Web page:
Date of Award
Doctor of Philosophy
Electrical and Computer Engineering
J. Morris Chang
Current system administrators are missing intrusion alerts hidden by large numbers of false positives. Rather than accumulation more data to identify true alerts, we propose an intrusion detection tool that e?ectively uses select data to provide a picture of ?network health?. Our hypothesis is that by utilizing the data available at both the node and cooperative network levels we can create a synoptic picture of the network providing indications of many intrusions or other network issues. Our major contribution is to provide a revolutionary way to analyze node and network data for patterns, dependence, and e?ects that indicate network issues. We collect node and network data, combine and manipulate it, and tease out information about the state of the network. We present a method based on utilizing the number of packets sent, number of packets received, node reliability, route reliability, and entropy to develop a synoptic picture of the network health in the presence of a sinkhole and a HELLO Flood attacker. This method conserves network throughput and node energy by requiring no additional control messages to be sent between the nodes unless an attacker is suspected. We intend to show that, although the concept of an intrusion detection system is not revolutionary, the method in which we analyze the data for clues about network intrusion and performance is highly innovative.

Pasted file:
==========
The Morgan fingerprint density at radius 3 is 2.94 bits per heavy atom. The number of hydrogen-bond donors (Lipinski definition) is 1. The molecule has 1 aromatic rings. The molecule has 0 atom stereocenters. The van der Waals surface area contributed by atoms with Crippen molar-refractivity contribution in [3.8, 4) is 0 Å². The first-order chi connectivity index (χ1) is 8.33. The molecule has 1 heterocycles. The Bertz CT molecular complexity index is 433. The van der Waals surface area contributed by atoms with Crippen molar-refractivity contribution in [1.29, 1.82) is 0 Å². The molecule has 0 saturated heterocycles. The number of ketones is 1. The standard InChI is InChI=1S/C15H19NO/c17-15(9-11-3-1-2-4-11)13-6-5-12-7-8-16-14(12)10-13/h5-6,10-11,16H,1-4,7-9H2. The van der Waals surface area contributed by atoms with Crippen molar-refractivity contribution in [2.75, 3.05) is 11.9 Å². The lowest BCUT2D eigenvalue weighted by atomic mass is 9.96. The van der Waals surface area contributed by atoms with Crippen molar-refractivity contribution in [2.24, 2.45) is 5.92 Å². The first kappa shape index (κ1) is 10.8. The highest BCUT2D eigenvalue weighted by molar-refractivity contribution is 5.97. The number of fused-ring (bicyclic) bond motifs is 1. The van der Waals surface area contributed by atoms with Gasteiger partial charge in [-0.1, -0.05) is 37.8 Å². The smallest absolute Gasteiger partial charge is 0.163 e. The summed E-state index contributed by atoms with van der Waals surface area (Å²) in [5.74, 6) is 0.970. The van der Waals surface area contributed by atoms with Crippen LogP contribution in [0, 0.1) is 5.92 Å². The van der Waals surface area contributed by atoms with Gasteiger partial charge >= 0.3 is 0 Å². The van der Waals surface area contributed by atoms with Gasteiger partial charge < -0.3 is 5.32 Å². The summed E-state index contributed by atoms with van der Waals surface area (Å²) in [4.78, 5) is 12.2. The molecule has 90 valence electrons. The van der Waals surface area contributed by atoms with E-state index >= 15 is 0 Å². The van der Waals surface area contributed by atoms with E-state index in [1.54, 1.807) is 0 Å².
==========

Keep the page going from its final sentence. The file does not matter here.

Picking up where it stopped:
Deanna Therese Hlavacek
Hlavacek, Deanna Therese, "Synoptic analysis techniques for intrusion detection in wireless networks" (2015). Graduate Theses and Dissertations. 14548.